It was named after the city of Samara, Russia. Typical of its sales in Western Europe, the car was sold in the UK from 1987 until all Ladas were withdrawn from the British market in 1997. Despite the involvement of Porsche engineers in tuning the engine, the Samara never achieved the same success as the Riva in Western Europe, even though it did prove to be a robust car with a modern style and a competitive price. Even so, it suffered from variable and often doubtful build quality and some of the uglier handling qualities that had always been associated with Lada. The car's plastic front grille was also a point of contention, as it was often seen to be ugly and cheap-looking; many were replaced with aftermarket grilles, even by Lada dealers themselves before the cars were sold.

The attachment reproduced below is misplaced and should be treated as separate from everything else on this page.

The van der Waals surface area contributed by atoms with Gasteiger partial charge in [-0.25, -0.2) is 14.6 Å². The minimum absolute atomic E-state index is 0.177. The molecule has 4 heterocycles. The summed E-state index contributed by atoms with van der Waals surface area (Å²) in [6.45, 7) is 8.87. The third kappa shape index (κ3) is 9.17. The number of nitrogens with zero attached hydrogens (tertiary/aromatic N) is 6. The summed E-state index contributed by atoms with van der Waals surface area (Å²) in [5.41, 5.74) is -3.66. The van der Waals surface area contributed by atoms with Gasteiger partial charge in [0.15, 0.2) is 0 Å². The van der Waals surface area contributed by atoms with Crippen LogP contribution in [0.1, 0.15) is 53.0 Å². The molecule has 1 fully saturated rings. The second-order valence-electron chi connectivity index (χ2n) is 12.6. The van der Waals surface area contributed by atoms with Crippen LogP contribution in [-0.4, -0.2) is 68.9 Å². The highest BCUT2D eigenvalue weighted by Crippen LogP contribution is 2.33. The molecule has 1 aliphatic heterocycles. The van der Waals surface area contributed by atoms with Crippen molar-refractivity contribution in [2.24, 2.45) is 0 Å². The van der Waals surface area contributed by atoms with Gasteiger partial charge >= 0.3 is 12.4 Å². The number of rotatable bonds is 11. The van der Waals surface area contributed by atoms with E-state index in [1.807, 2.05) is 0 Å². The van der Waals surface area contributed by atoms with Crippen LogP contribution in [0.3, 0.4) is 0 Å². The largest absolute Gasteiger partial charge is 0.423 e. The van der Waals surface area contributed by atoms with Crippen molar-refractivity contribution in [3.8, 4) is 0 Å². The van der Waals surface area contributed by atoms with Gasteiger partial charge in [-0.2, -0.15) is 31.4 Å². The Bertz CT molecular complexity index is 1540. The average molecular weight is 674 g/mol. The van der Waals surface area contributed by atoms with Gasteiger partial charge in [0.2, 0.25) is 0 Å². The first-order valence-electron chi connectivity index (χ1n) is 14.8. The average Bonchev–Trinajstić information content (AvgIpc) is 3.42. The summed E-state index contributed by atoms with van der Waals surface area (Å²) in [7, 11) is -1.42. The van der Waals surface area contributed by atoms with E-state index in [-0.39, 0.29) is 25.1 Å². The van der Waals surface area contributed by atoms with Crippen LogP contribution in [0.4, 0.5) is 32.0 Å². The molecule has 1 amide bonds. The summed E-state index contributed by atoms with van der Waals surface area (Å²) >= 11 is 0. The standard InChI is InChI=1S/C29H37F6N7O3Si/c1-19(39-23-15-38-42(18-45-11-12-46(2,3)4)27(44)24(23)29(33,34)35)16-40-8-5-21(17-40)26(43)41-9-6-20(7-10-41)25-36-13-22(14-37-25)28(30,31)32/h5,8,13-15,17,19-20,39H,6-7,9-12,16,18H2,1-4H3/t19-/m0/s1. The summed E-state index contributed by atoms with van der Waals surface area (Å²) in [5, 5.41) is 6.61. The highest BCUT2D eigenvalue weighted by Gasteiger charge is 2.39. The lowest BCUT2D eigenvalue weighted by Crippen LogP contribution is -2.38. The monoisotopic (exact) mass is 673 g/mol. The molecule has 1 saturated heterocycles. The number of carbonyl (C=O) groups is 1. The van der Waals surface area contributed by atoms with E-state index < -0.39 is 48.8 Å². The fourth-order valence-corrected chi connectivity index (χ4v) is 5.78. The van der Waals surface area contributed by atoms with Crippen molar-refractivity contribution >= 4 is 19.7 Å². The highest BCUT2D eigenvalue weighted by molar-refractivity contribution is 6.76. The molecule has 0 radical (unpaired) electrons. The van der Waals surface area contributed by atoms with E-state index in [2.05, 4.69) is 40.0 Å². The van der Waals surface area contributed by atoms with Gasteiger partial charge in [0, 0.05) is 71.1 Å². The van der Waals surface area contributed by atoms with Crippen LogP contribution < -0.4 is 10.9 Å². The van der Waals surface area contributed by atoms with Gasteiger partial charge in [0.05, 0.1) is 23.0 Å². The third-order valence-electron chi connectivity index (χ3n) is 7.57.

In the UK, the Samara achieved only small market penetration. The market sector in which Lada had always served many buyers preferred to stay with the Riva. The whole idea behind the introduction of the Samara is that it would make sales to a wider clientele (those who wanted up-to-date technology), and this it failed to do.